Ceremony Honors the Donors Who Provided the 'Foundation' of Students' Medical Education
The Medical Gross Anatomy course is a cornerstone of the first-year curriculum for each new class of medical students.
Each Lewis Katz School of Medicine medical and physician assistant student begins their classroom journey with the Fundamentals of Clinical Anatomy and Imaging course. This fundamental eight-week course entails systematically studying and dissecting human cadavers. This moment when the students come face to face with their cadaver – or donor, as the professors and students refer to them – can be filled with a spectrum of emotions. Closing out the course is Donor Remembrance Day, a student-organized ceremony designed to honor the donors' memory and contribution and, in doing so, help the students process their experience with the course.
For the most recent Donor Remembrance Day, held on January 22, faculty and first-year students gathered in the MERB auditorium along with several donors' relatives both in person and virtually. On this day, the ceremony reminded many just how much human donors really mean to the student's success.
During the ceremony, Steven N. Popoff, PhD, Chair and Professor of Biomedical Education and Data Science at the Katz School, noted how the dissection of human cadavers remains vital to medical and physician assistant students' education, even as many digital simulations have become more sophisticated.
During his remarks, Dr. Popoff also spoke of the real-life experience that students experience "The students' first encounter with the human donor establishes the reality of a human life and connects them to their ultimate objective, the living patient. By confronting them with the tremendous responsibility they will assume in treating that patient as their care provider, the donor-student interaction also affords the opportunity to be introduced to the concepts of humanistic care and the comprehension of death and dying."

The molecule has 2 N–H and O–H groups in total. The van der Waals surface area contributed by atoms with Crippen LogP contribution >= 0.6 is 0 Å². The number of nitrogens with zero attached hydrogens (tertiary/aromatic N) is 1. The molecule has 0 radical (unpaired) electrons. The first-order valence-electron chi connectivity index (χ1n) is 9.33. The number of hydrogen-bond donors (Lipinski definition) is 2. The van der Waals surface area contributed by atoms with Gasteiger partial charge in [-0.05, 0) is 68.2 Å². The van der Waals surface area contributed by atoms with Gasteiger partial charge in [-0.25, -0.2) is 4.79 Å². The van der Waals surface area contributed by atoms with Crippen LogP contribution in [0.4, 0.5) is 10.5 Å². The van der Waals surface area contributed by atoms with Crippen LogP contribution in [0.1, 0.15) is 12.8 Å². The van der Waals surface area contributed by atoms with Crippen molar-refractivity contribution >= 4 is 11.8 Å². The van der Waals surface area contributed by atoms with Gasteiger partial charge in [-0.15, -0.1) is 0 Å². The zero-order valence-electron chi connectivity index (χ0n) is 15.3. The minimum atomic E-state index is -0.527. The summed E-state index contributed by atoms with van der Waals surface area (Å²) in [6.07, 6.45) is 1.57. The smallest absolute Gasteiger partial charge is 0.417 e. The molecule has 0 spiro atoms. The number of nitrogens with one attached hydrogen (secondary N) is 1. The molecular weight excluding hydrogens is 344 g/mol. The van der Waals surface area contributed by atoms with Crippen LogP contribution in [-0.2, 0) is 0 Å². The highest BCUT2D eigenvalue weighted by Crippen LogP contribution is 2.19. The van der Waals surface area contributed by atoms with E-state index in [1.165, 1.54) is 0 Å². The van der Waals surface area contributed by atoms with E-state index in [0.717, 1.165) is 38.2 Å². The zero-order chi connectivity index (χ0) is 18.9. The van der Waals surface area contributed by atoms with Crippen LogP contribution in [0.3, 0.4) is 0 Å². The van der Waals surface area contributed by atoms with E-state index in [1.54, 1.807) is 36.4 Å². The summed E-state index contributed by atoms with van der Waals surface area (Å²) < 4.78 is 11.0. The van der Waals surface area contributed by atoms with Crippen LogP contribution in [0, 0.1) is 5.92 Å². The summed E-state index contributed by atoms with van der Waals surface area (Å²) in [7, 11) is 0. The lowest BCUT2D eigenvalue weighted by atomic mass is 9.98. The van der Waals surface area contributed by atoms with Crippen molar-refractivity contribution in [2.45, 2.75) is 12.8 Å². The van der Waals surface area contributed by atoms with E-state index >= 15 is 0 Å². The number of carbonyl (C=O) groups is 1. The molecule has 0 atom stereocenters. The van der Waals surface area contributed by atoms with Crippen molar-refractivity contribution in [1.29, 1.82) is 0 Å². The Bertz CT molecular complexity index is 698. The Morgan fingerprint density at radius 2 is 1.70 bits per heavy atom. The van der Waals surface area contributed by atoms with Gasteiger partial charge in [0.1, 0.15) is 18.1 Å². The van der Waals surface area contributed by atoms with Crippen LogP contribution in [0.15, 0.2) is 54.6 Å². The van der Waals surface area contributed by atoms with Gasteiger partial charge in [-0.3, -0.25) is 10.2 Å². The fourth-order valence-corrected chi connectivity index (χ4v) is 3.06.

Following his message, Amy J. Goldberg, MD, FACS, the Marjorie Joy Katz Dean of the Lewis Katz School of Medicine and George S. Peters, MD, and Louise C. Peters Chair and Professor of Surgery, said how critical these lessons are the "foundation" of the school's mission. "We educate physicians who learn how to move medicine forward, not just to create better outcomes for their patients, but to make healthcare better for everyone," she said. "Their very first patient, what your loved ones teach, will be inextricably woven into every facet of these students' experiences in medicine and beyond, from this year forward, wherever their careers may take them," Dr. Goldberg continued. "That is a tremendous gift and an incomparable legacy."
Students also reflected on the importance of the ceremony "This remembrance ceremony serves as a solemn reminder of the interconnectedness of humanity and the profound impact that individuals can have on the collective wellbeing," said first-year medical student Sneha Anmalsetty, who served as the ceremony's host. "May we approach our studies and our practice with the same spirit of selflessness and dedication demonstrated by those who, in their passing, have illuminated a path to knowledge and healing."
Anmalsetty and three fellow students read essays and poems describing their revelations at the dissection table.
"We opened his body to learn the endless barrage of anatomical terms and physiological phenomena and every possible pathology afterwards," Anmalsetty said. "But I think I often spent more time in awe."